Spring cleaning? Don’t forget the pooch!

By Amanda Thomas, lead groomer

April is a great time to attack the cobwebs and clear out closets. If you’re a dog owner who hasn’t been to the groomer since before Halloween, there’s another item you’ll need to add to the Spring to-do list. It’s not just a matter of giving Fido a fancy new look either; for many dogs, winter coat growth left unattended can be unattractive, uncomfortable, and unhealthy. Here are four tips on how and why to help your pup welcome the new season.

Know your dog’s coat

Dogs’ coats shed with the seasonal light cycle. When spring sunshine becomes a constant, undercoats develop as our furry friends blow their winter undercoats. Mats form when damaged and dirty hairs crisscross into knots. These knots continue to twist and tighten, growing larger when not brushed and groomed frequently. Left unaddressed, mats can tug on the skin and cut off blood flow. Just imagine if the hair on your head was twisted so tight that it actually lifted the scalp. Ouch!

Shave vs. trim

There’s a great debate about the philosophy of giving pooches a summer shave. While it might seem intuitive that less hair = cooler dog, most dog coats serve as a protective layer that blocks sunlight and helps maintain a lower body temperature. There’s no substitute for a well-maintained coat to keep them comfortable through warmer weather.

Don’t blame the groomer

For dogs that are seriously overgrown, shaving away mats is the safest and most humane way to treat a neglected coat. Merely brushing and removing the matted portions of the coat can irritate or even cut the skin. It also thins out sections of coat that make the groom look uneven and choppy. Just as you’d feel uncomfortable with a half-year’s worth of hair shaved to the scalp, your dog will need some time to get used to the new smooth-skin look. It’s not the groomer’s fault... when a dog’s coat has been neglected, they’re doing what’s best for their comfort and health.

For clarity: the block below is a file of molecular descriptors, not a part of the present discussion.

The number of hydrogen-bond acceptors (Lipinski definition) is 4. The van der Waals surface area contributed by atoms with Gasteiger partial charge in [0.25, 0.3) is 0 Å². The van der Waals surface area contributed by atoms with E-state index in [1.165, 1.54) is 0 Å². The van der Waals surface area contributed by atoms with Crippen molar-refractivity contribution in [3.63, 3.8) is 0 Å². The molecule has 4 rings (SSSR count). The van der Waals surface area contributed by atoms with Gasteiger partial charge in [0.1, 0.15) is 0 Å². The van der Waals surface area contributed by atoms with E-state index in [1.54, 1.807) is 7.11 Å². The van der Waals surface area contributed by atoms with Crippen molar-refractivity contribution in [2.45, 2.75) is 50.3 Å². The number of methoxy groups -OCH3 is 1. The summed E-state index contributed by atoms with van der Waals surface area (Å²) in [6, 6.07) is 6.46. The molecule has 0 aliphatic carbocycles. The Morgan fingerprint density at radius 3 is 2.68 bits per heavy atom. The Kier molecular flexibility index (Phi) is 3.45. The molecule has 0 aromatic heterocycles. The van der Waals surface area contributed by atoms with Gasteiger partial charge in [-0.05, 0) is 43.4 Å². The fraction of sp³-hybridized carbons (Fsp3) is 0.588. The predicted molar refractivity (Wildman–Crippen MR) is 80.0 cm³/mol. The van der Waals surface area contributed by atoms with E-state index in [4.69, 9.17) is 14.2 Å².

Keeping your dog’s groom in shape

If your pooch has a high maintenance coat, it’s important to stay on top of it year-round. Different coats require different levels of upkeep, as well as different types of brushes. Short, single coats are best when brushed with a rubber-tipped brush. For those with combination coats like Doodles or Shih Tzus, use a soft slicker that matches the length of coat and the amount of “drop” you’d like to see. Breeds like Golden Retrievers with medium to long double and triple coats are best combed with a metal “rake” tool. The simple rule is more coat means more maintenance, but a professional groom will end up costing you less and your dog will be happier if you keep up a regular schedule of brushing during those cold winter months.

Greg Robeson